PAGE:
At yesterday’s service, the Unitarian Universalist church I attend was honoring All Soul’s Day. We were encouraged to bring a photo or memento of our loved one to place on a table at the front of the church. The interim pastor is from Texas and has a lot of exposure to Día de Muertos, which she spoke about during the service, along with the Catholic tradition of All Soul’s Day, along with other traditions.
The day before, I sent our family photo to Walgreens to be printed. The five of us living stand, with the silhouettes of Nelle and Iris at our sides, added by an artist friend of mine. I left my big kids in the van with their hot chocolates from Starbucks, while I went into Walgreens to retrieve my photo.
The employee told me that he did not have an order from me. I checked my phone and realized that I had sent it to the wrong Walgreens: and that there was no way for me to possibly get over to that store in the amount of time. The photo department wasn’t open yet, but I asked the employee if I could send the photo order to the store right that moment, and could it be printed on the spot? The employee told me he would have to ask a manager, and he wandered slowly around the store for awhile before putting out a page over the loudspeaker.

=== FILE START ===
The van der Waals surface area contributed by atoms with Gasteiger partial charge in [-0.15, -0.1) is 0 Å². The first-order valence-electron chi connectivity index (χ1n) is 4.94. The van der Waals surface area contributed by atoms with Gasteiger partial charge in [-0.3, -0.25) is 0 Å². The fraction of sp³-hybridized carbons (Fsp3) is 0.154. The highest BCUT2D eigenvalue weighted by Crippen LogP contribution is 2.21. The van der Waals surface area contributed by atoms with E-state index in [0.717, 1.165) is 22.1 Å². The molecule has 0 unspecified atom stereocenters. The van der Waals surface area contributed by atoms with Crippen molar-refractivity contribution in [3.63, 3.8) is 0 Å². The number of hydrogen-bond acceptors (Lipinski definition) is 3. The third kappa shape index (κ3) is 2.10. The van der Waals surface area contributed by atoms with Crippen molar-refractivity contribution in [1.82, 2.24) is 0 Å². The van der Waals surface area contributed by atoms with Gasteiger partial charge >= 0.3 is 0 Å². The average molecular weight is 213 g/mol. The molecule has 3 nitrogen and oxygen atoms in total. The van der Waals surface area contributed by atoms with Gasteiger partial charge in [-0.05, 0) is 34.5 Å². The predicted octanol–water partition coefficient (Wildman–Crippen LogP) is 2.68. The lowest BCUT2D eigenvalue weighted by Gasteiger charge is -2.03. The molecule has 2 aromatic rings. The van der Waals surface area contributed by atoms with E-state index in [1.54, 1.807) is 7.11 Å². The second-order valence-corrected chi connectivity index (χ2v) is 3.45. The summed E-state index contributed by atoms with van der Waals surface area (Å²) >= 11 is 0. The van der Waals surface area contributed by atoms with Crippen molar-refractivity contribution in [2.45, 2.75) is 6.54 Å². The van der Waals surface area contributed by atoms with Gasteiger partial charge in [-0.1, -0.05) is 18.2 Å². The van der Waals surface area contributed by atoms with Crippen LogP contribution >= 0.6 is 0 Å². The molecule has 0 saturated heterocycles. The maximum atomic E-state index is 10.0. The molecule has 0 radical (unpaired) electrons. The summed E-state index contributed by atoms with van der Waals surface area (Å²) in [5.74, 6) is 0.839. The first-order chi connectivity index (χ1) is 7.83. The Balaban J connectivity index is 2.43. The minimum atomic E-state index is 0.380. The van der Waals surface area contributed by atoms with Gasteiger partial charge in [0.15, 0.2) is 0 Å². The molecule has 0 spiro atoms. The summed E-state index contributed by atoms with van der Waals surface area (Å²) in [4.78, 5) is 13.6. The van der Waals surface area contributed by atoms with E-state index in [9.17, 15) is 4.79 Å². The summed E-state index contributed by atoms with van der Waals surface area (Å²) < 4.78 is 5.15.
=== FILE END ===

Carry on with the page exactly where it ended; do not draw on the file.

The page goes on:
As the moments crept by and no manager appeared, I became frantic. I wanted so desperately to include the photo, but even worse was the idea of having nothing. I began to think of what else I could take – maybe a greeting card of a tree or a bird could be an acceptable substitute.
I was about to walk away from the photo department when the manager walked up. I asked if he could print, and he said that he could. I had the order ready on my phone and needed only to hit “send.” Within a few minutes, my photo was in my hand. I thanked the manager profusely (and still made it to church on time!).
Upon arriving, I took the photo up to the table near the front of the church, and laid it amidst other photos and items that had been lovingly displayed. There were small slips of paper in which we could write the names of our loved ones, so I scrawled out “Our daughters, Nelle Claudia and Iris Madeline.”
Near the end of the service, after the pastor gave her remarks on All Soul’s Day, she invited people to come forward and say something about their loved ones. I had already gone through several kleenex by that point, but I went forward and stood at the microphone.
“I am honoring my babies. One of my daughters was stillborn, and the other daughter we lost not six months later. I felt them move. We had their nurseries planned. They had names. They were so loved, and so wanted. This is a family photo, with silhouettes representing them and showing how old they would be if they were alive today.”
I almost walked away from the microphone without saying their names, but at the last second I turned back and said “Nelle Claudia and Iris Madeline.”
I wished that I had said “This is a family photo, because they will always be a part of our family.” I wished that I had been more composed. The pastor had talked about this “timeline for grief” that society imposes, but it isn’t only that. I want people to hear my words, and not only focus on the woman at the front who is fighting to get the words out of her mouth through tears.